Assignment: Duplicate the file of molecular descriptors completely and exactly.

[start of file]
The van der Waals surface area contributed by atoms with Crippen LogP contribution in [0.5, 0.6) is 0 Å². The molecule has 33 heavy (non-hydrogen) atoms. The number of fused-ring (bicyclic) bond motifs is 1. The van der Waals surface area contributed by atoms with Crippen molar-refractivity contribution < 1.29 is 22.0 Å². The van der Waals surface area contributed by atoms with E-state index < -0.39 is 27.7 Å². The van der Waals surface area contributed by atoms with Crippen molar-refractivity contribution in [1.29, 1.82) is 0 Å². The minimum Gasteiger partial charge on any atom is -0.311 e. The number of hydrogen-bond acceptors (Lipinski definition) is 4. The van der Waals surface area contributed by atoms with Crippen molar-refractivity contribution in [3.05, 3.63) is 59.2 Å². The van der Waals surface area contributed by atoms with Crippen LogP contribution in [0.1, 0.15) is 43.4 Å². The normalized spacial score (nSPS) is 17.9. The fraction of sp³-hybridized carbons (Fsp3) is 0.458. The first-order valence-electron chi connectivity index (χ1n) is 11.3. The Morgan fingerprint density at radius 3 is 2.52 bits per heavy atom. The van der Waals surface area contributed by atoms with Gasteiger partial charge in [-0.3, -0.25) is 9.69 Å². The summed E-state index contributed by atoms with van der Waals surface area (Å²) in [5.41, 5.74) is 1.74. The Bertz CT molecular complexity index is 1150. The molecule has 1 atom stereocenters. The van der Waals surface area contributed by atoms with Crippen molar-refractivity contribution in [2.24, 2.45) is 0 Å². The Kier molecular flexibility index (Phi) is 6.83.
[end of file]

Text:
The van der Waals surface area contributed by atoms with Crippen LogP contribution in [0.5, 0.6) is 0 Å². The molecule has 33 heavy (non-hydrogen) atoms. The number of fused-ring (bicyclic) bond motifs is 1. The van der Waals surface area contributed by atoms with Crippen molar-refractivity contribution < 1.29 is 22.0 Å². The van der Waals surface area contributed by atoms with E-state index < -0.39 is 27.7 Å². The van der Waals surface area contributed by atoms with Crippen molar-refractivity contribution in [1.29, 1.82) is 0 Å². The minimum Gasteiger partial charge on any atom is -0.311 e. The number of hydrogen-bond acceptors (Lipinski definition) is 4. The van der Waals surface area contributed by atoms with Crippen molar-refractivity contribution in [3.05, 3.63) is 59.2 Å². The van der Waals surface area contributed by atoms with Crippen LogP contribution in [0.1, 0.15) is 43.4 Å². The normalized spacial score (nSPS) is 17.9. The fraction of sp³-hybridized carbons (Fsp3) is 0.458. The first-order valence-electron chi connectivity index (χ1n) is 11.3. The Morgan fingerprint density at radius 3 is 2.52 bits per heavy atom. The van der Waals surface area contributed by atoms with Gasteiger partial charge in [-0.3, -0.25) is 9.69 Å². The summed E-state index contributed by atoms with van der Waals surface area (Å²) in [5.41, 5.74) is 1.74. The Bertz CT molecular complexity index is 1150. The molecule has 1 atom stereocenters. The van der Waals surface area contributed by atoms with Crippen molar-refractivity contribution in [2.24, 2.45) is 0 Å². The Kier molecular flexibility index (Phi) is 6.83.